Can people have a genetic predisposition towards being evil? © Getty Images

Can people have a genetic predisposition towards being evil?

Scientists wouldn’t use the label evil but describe someone as a psychopath, and all three traits of a psychopathic personality can be inherited from your parents.

Asked by: Belinda Anstey, Doncaster


Many of the sort of people who the media and general public would probably consider ‘evil’ – such as murderers and other violent offenders who lack remorse – would not be labelled as such by psychologists, who strive for the objectivity of a scientist.

Instead, psychologists would describe these immoral, sadistic individuals as high scorers on the personality trait of ‘psychopathy’, which consists of an interpersonal component (lying and manipulativeness), an emotional component (callousness and lack of emotion), and a behavioural component (violence and criminality).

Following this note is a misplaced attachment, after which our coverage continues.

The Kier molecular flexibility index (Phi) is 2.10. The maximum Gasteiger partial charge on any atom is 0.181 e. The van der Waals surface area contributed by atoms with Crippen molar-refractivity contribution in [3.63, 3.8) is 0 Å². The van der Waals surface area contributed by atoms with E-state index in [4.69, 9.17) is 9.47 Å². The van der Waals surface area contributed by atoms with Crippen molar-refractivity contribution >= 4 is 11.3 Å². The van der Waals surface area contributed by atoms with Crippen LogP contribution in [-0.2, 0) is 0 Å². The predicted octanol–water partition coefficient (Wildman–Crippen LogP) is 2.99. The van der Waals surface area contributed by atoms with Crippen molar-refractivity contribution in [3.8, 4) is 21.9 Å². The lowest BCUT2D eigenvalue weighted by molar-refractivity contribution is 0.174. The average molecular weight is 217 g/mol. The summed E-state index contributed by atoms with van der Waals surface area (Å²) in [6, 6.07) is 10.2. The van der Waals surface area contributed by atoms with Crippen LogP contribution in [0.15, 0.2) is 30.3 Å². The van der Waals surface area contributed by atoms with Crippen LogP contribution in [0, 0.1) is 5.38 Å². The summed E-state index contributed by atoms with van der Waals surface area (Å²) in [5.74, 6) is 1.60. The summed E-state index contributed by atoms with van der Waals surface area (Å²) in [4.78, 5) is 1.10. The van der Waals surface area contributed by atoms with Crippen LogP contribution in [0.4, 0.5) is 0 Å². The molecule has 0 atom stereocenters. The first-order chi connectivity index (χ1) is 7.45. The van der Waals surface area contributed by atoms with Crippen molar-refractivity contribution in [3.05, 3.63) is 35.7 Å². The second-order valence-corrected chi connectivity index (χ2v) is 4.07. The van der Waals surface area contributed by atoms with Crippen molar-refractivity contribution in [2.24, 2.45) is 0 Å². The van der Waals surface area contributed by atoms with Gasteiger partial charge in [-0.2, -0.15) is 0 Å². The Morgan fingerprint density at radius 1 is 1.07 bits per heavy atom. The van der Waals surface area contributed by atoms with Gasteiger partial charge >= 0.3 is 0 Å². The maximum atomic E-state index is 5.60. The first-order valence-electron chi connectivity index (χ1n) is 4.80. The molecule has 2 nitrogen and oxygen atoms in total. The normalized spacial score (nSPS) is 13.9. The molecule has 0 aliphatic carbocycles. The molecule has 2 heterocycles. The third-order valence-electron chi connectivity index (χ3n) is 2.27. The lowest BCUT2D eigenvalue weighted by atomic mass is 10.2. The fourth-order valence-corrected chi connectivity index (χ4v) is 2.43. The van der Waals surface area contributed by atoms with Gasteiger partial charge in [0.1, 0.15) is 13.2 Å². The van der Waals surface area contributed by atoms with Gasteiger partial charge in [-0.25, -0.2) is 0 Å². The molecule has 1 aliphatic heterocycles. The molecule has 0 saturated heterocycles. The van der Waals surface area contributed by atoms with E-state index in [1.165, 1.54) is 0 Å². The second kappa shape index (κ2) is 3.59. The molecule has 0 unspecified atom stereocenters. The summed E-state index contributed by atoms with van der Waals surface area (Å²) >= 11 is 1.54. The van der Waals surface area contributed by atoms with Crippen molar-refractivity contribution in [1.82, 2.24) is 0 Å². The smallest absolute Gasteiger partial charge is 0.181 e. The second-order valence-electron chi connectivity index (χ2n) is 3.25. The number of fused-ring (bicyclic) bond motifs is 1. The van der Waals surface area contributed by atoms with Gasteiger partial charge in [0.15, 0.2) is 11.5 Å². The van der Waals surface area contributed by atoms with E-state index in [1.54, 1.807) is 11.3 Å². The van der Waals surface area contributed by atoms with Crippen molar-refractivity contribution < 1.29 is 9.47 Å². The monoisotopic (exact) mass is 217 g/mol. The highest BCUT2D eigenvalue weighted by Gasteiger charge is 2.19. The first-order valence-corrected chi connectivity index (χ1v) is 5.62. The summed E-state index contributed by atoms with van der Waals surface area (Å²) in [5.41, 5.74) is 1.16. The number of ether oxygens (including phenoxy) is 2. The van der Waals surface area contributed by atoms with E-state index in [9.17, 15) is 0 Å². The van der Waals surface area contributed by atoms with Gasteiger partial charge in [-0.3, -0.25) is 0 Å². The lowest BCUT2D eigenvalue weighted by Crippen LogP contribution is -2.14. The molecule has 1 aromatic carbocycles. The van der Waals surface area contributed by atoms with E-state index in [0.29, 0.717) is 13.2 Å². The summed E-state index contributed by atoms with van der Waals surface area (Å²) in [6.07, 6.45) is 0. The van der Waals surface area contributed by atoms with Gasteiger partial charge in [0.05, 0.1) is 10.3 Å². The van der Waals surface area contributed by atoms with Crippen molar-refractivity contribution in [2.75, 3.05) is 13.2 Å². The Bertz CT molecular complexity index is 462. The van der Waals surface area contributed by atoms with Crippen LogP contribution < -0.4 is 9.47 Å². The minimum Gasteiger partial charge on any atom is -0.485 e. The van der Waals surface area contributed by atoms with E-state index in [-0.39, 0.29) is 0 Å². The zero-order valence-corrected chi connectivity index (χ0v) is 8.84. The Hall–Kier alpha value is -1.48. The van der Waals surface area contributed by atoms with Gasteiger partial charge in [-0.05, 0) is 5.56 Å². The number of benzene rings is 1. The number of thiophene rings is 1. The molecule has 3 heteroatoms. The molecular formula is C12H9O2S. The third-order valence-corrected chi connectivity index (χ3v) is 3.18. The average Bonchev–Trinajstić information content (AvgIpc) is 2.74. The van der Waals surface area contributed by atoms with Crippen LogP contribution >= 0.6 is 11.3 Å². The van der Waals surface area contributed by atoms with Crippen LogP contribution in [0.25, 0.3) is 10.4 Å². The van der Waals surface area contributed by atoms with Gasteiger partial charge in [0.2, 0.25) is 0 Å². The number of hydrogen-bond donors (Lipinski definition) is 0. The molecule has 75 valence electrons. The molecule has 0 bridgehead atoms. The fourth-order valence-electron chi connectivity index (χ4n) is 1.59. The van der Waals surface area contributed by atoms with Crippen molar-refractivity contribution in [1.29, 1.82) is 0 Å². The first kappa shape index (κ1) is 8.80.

A couple of years ago, researchers at King’s College London and Imperial College London conducted a systematic review of 24 studies involving thousands of pairs of twins who had been assessed using measures of psychopathy. The researchers concluded that all three aspects of psychopathy are heritable (passed on through the genes inherited from one’s parents) – and that the aspect with the strongest genetic predisposition is the callousness/unemotional element.

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